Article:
Tom H. C. Anderson of OdinText has been writing about some research that he has run comparing Likert and Open Text survey responses.
Tom used Google Surveys to ask two samples of 1500 people a question about perceptions to Donald Trump’s controversial executive order banning people from certain muslim countries. To one group he asked the question as a typical 5 point Likert Question.
To the second group he asked the exact same question but instead let them respond in open text.
As you can see the answers are remarkably similar – within 2% of each other. According to his experiment an open question would be as suitable to gauge the level of agreement as a traditional quantitive scale question.
Tom’s findings are remarkably similar to what we see when using open questions as a replacement to traditional quantitive questions. We tend to use a combination of structured and unstructured questions in employee feedback requests but by far the most important are the open text questions. Open questions can achieve most of the aims of a scale question but provide some notable advantages.
In his post, Tom later highlights the difference between the Likert and the open text where the latter provided much richer data on the long-tail of responses (he describes them as low-incidence insights). As he notes:
“While there is nothing more to be done with the Likert scale data, the unstructured question data analysis has just begun…”
Recently a client asked us why we didn’t have a sorting question available in Workometry. Our answer was that for that type of question we’d prefer to use open text.
Their proposed sorting question had 8 different choices for the employee to sort. I could show an almost identical question asked as open text by another client where we had identified just under 30 different options. Whilst we hadn’t done a controlled test like Tom did given our experience we’d expect pretty much identical results. A sorting would be right only if you want to limit the potential options to a subsection of the person’s true opinions
In a recent FT Tech Tonic Podcast with Astro Teller, the head of Alphabet’s ‘X’ lab Astro notes: (at about 14:45)
“If you are serious about learning you set up your test in a way you don’t know the answer to the question you’re asking and you’re indifferent to the answer. You have to do that or you’re not really learning you’re biasing either the test or how you read the data.”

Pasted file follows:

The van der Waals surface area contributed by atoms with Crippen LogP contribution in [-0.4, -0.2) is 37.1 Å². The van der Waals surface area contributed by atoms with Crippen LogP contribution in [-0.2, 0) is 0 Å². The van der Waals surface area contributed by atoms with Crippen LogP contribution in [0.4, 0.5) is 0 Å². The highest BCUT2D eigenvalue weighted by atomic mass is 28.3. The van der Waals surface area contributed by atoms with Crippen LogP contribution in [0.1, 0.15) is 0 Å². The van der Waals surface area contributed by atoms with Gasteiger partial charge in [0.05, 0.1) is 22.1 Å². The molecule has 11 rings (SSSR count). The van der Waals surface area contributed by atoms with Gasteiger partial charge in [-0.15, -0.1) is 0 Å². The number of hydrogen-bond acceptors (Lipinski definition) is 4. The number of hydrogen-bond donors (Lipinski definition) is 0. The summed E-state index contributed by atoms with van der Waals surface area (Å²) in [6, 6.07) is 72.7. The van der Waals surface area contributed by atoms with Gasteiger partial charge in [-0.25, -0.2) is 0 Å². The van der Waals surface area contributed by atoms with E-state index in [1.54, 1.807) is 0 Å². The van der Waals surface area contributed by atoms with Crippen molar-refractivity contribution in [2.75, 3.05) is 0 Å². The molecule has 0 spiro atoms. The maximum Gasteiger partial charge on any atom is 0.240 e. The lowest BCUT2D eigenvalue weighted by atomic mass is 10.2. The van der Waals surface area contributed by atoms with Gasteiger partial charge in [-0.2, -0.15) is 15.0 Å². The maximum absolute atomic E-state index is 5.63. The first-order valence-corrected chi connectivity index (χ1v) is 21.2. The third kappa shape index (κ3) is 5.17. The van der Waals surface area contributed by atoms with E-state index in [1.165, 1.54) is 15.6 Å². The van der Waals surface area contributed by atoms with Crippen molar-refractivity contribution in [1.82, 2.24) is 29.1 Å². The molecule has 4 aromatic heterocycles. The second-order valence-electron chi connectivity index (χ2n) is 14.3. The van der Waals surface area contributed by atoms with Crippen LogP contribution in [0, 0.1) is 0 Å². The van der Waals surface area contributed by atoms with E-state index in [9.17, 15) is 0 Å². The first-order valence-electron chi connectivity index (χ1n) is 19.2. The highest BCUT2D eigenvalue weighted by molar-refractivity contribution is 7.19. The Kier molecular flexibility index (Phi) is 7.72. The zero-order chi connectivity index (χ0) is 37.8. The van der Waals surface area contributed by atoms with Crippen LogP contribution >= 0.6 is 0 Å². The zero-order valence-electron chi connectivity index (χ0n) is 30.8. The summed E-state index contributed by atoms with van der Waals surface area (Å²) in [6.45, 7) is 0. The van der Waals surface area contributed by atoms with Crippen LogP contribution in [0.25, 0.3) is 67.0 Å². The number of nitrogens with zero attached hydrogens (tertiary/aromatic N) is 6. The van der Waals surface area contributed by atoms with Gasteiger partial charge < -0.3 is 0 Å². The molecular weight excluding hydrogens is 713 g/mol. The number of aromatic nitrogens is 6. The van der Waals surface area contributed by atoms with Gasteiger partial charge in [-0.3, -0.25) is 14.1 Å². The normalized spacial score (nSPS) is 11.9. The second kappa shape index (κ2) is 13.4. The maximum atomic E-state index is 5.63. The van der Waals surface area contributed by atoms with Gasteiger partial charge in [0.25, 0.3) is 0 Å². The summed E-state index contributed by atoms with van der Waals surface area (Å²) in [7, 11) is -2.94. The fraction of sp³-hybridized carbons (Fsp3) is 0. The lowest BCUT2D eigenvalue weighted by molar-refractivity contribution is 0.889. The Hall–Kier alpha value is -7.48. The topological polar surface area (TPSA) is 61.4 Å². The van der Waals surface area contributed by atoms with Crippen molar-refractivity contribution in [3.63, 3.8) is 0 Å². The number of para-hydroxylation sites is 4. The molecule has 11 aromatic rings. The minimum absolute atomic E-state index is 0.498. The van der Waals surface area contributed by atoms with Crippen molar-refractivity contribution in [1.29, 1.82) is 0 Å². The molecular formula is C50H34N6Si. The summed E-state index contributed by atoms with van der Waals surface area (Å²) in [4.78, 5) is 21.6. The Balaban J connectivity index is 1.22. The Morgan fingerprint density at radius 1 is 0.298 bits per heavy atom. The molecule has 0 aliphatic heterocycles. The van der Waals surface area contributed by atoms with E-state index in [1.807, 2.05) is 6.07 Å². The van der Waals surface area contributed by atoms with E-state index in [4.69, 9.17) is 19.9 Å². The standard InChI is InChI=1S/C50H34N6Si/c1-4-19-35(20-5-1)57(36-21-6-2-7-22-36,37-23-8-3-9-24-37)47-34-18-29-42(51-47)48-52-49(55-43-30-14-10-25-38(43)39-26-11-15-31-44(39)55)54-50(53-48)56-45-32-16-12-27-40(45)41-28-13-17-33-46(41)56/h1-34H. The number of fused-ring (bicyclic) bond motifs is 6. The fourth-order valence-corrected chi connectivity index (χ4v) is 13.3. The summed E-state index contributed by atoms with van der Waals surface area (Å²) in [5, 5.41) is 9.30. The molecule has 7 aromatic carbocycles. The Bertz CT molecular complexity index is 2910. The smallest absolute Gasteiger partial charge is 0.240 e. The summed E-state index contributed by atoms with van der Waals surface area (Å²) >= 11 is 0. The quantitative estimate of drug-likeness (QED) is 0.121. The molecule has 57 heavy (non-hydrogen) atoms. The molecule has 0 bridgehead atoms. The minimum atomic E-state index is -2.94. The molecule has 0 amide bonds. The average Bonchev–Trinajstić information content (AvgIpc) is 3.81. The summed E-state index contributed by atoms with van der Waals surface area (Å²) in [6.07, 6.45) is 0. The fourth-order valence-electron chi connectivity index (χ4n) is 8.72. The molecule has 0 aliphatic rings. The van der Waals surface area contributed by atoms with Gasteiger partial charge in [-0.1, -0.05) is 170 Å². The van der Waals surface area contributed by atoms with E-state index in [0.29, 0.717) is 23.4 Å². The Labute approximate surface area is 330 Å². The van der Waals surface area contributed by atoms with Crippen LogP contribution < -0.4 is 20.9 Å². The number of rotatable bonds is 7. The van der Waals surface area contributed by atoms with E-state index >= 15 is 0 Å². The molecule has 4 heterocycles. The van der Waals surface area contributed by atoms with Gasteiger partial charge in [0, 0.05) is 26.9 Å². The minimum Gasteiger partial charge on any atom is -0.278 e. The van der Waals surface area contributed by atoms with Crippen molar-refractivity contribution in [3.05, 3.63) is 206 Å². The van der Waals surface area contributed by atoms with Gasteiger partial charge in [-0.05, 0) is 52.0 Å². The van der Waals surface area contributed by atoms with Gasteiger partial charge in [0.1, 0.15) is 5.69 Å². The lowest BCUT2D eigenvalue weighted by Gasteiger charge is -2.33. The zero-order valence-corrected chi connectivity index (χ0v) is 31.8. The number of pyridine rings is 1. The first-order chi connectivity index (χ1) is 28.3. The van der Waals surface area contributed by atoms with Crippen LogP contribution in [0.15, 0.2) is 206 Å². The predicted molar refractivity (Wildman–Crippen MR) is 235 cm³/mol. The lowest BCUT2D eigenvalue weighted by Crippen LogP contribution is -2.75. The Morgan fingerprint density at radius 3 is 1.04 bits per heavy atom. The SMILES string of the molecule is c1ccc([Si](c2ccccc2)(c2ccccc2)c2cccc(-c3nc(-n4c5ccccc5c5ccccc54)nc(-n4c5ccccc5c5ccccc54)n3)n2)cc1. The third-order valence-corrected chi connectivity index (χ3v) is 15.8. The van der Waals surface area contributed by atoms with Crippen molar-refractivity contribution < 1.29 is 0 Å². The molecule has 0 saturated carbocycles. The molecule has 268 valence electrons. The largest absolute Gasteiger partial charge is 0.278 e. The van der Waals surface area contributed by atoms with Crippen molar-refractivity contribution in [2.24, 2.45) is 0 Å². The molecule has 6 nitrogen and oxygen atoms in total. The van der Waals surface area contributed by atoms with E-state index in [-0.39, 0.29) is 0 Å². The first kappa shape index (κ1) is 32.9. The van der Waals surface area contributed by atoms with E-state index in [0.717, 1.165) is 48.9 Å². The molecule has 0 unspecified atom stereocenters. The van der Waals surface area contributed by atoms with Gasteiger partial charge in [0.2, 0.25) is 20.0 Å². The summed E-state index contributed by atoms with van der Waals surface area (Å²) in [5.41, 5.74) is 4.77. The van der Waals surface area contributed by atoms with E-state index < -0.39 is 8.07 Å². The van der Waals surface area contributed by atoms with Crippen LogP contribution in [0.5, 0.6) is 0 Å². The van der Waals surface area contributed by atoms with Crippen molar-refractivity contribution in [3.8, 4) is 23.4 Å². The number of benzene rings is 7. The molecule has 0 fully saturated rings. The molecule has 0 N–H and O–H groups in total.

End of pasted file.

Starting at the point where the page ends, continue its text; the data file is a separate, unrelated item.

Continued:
However good your survey design is, if you’re using a structured, choice-based question you’re asking a question where you’re by design limiting what the answer could be.
Open questions on the other hand give you the option of not knowing what you’re going to learn, before you ask. In our experience, if we’re doing a question like the ‘most important’ / sorting question above it would be common to find 2 or 3 of the top 10 answers that you wouldn’t have included in a similar structured question.
The other aspect that text provides is context. A structured question might identify the strength of feeling (though the example above shows that text can do this equally well) and who holds which feeling but it can’t show why they feel it. It’s why when companies do large engagement surveys often the immediate action is to do a series of focus groups on particular topics to understand the context.
When would we recommend structured question?
Even though we believe that in most instances the right option is to ask an open question there are a limited number of occasions when a structured question might be better. We find ourselves using them:
- when we want to report a simple metric over time, e.g. engagement or eNPS
- when our objective is to build a model and you need a score on a target variable for each individual
In both of these instances it’s because you want to have a score on something simple and purposely constrain the answer. We might be using such a score to determine what topics those who are engaged (or disengaged) are more likely to be discussing. It’s important to note, however, that for any feedback request we might ask 2 or 3 scale questions.
Why are scale questions so popular?
If open questions hold so many advantages why are most surveys mostly scale questions?
A very big factor is that it’s easy to report and analyse scale questions. Before tools like OdinText for customer feedback or Workometry for employee feedback analysing large volumes of unstructured data was hard.
Now, however that is not the case. Given the rapid progress of text analytics I suspect we’ll start to see the gradual death of the traditional survey. If you’re serious about learning it can’t come too soon.
This post was originally posted on LinkedIn